For the uninitiated, Art Basel stages one the world's most recognized modern and contemporary art shows, held annually in Basel, Miami Beach, and Hong Kong. Founded by gallerists in 1970, Art Basel has been a driving force in supporting the role that galleries play in the nurturing of artists, and the development and promotion of visual arts. It is a massive event, bringing in thousands of people from all over the globe to each location.
I had wanted to go to Art Basel Miami earlier this year, but there wasn’t room for me to take the time away. Art Basel Hong Kong, presented me with three opportunities at once: the chance to attend Art Basel, the chance to travel to China for the first time and the opportunity to hunt for Black Hound goods.
I hesitate at the edge of the exit.
I was feeling satisfied but a little “event saturated” and hungry for a change of scene. It doesn’t take me long to decide against a visit to the convention center that day, in favor of more city exploring, and possibly a cocktail plus down time in a hip cafe.
I start walking towards Hong Kong’s central district, my defacto neighborhood after falling in love with it my first day in the city. I take a leisurely route up, following the curve of Queen’s Road, walking past the familiar shops and sounds.
After jogging up two to three of Hong Kong’s signature outdoor staircases, I turn a familiar corner onto Hollywood Road and am hit full on by a wholly different, contemporary art experience.
Without knowing it, without planning it, I had arrived at the rebel show, the unsanctioned salon.
Every narrow block, as far as my eyes can see, are packed with numerous street artists, creating large and dazzlingly edgy murals.
Here, paint brushes are replaced by paint cans, leather wingtips traded in for fly sneakers and flat-brimmed hats. The narrow passages and tiny street corners provide a gallery-style structure and each artist holds court in their concrete domain.
There is no doubt in anyone’s mind that this an art scene in it’s own right.
A myriad of onlookers, all watching with rapt expressions, nod their approval as art is created before their very eyes. Some pause to take a picture. Others stop for conversation and look closely at these on-the-spot works of art. People spill out on to the street from side cafes and pack the tiny narrow stairways, soaking in the atmosphere silently or asking one of the artist’s about their inspiration.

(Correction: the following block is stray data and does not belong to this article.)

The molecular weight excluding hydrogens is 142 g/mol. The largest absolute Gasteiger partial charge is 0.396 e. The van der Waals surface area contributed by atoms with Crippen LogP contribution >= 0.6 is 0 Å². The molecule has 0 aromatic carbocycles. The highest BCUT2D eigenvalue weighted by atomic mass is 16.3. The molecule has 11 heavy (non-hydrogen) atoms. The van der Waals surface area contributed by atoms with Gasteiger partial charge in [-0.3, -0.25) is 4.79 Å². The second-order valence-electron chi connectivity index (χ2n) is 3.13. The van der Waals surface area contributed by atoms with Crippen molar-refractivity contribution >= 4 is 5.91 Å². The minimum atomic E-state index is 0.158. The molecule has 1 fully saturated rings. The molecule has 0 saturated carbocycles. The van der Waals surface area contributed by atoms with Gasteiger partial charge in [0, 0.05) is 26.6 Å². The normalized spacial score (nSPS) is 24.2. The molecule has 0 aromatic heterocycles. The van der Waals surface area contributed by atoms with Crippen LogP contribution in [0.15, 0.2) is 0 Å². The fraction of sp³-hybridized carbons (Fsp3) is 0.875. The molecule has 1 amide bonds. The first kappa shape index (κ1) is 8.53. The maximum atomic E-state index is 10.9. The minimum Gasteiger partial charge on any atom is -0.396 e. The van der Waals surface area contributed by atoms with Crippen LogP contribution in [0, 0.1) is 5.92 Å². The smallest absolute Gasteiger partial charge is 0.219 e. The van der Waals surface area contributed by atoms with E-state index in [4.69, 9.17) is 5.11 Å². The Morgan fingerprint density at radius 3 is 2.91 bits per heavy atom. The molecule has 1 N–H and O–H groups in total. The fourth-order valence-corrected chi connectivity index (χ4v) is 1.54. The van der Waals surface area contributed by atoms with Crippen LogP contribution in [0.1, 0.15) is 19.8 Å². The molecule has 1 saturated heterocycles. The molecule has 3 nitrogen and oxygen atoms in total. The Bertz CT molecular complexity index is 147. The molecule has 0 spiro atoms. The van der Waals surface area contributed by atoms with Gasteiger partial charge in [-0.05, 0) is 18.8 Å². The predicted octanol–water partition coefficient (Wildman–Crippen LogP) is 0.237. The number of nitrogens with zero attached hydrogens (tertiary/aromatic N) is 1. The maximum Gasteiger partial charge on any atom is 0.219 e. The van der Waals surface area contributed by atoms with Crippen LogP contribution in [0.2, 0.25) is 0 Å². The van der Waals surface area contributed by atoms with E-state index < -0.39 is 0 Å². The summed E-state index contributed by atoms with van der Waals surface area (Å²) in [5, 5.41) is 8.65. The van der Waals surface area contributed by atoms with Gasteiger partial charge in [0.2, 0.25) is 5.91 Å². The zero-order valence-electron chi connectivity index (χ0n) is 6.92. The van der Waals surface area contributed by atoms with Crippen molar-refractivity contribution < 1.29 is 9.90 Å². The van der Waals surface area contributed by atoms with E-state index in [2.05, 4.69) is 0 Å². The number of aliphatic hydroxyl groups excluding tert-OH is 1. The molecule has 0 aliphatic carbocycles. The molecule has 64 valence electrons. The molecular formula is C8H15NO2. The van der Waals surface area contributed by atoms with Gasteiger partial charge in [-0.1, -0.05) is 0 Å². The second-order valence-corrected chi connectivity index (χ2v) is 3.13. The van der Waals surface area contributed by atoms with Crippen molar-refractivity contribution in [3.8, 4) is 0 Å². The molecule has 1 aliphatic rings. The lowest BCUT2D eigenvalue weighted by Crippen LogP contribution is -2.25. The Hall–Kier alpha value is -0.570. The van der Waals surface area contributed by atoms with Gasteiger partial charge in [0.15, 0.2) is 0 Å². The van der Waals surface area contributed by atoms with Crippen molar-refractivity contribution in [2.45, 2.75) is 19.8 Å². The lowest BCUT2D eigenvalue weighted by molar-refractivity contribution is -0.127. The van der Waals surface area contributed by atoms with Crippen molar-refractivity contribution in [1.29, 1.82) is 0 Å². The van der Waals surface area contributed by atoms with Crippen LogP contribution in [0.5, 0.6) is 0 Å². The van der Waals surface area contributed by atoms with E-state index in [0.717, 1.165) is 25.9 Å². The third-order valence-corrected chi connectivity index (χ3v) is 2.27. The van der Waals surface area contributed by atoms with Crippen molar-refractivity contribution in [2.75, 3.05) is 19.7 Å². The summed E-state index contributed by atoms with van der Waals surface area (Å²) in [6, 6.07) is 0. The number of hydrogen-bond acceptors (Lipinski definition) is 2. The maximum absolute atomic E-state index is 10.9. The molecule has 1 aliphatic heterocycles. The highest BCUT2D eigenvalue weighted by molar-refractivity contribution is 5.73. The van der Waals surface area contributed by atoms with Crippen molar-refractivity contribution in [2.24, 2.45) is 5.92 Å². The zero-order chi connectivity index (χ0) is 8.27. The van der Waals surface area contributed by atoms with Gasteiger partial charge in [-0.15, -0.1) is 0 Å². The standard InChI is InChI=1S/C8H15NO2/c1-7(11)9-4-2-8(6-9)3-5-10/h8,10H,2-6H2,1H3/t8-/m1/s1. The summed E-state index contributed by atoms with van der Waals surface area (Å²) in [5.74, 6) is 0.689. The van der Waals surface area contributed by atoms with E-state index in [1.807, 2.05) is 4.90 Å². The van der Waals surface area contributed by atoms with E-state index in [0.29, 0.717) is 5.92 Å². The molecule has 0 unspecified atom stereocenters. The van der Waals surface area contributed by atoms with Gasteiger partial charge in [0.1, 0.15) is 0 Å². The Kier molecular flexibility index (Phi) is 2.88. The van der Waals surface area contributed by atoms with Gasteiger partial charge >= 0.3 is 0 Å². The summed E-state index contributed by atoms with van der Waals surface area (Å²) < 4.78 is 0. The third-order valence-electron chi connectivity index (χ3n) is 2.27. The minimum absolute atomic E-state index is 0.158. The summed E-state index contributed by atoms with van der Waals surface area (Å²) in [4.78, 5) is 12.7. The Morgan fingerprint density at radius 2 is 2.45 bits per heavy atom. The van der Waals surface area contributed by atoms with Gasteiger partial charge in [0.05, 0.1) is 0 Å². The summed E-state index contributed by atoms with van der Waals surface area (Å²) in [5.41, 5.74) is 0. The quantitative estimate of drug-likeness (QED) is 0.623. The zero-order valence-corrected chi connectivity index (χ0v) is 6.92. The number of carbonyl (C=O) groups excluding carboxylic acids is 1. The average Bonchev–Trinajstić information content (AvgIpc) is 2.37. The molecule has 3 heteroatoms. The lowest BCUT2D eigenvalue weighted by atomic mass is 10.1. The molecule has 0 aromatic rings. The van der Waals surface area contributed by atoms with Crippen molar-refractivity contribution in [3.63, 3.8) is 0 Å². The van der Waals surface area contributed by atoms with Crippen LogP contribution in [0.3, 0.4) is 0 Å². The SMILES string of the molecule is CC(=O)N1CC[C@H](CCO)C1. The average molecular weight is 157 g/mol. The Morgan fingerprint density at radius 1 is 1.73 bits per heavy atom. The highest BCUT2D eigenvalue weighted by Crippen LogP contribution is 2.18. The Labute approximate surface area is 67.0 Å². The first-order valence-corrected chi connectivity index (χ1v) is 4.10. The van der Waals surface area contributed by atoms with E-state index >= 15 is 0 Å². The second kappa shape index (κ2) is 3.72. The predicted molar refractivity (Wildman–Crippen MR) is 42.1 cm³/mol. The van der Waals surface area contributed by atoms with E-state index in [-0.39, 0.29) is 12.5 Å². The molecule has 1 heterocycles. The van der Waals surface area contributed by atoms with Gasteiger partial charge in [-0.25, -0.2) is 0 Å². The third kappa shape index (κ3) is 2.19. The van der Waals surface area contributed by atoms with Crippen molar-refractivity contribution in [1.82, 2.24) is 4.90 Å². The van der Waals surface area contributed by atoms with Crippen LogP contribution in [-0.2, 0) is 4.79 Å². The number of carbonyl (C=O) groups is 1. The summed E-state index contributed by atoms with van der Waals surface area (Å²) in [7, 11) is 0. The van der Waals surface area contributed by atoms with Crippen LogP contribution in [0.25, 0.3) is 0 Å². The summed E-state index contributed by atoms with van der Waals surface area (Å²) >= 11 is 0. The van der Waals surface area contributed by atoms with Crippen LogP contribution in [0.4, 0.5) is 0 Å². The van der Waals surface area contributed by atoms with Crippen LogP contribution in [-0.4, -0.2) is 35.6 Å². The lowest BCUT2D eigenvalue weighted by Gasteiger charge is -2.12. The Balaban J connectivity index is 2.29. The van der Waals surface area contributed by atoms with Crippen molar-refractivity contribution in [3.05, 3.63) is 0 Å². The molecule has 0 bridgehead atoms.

For some onlookers, it’s a game. Fresh, new murals start out with large, single or double colored bases and patrons try to guess what the end result will be. What starts out as a blue cloud becomes the gripping hands of navy skinned alien; a fragmented mass of neon colors becomes the face for an adorable corgi.
Having just come from a far more formal gallery setting, I start to playfully imagine what these artists info cards would say. Hard Gazing Woman in Fuchsia, Spray Paint on Granite, Hong Kong 2015.
Shops all along the streets have their doors thrown open and their windows display additional collections of art, ranging from photography to sculpture, from painting to mixed media.
Other designers and makers throw up makeshift pop-up shops on rickety tables, showing off their goods, hoping to catch a discerning eye.
This is not the scene of garage sale where one might expect to have to wade through endless amounts of odd knobs and dusty wares to get to the gold.
I instantly find some amazing gems, including a beautifully crafted set of modern, origami inspired clutches from Jason Cheng, founder and designer of Toyish Design.
I love them so much that I take in four pieces, two large and two small, and count them as definite scores for my growing Black Hound collection.
I take my time, weaving my way through each block, poking my head into the occasional shop, taking in both fashion and design.
I swoon over and purchase a bespoke, jade and onyx cape by shop owner and talented designer, Joe Ange Mas.
I’m tipsy on the energy of the crowd, even being swept up into buying a dawning a flower crown, which puts me into the 85th percentile of ladies in the vicinity (no, I will not show you a picture). I then get legitimately tipsy on a fantastic cocktail from the PQM and continue taking in the sights in sounds.
After another hour or so, I check my phone and see that time has flown by. I’ve missed the closing hours of Art Basel by at least half an hour and I’d have to go another day if I want to experience it.
I’m not bothered in the least. I shrug my shoulders, snap a few more outdoor pictures and decide to retire to a bar to write and relax.
In the end, I never did go to Art Basel while I was in Hong Kong.
I guess I had found my art fix in these narrow streets, surrounded by the pulsating and exciting vibe of Hong Kong’s underground and unsung artists and designers.
I don’t regret my decision in the least, though I still would love to go to another Art Basel in the future. Perhaps, I’ll make it to Miami next year. Who am I kidding, though? I’ll be too busy having a margarita on catamaran for that. Maybe another year...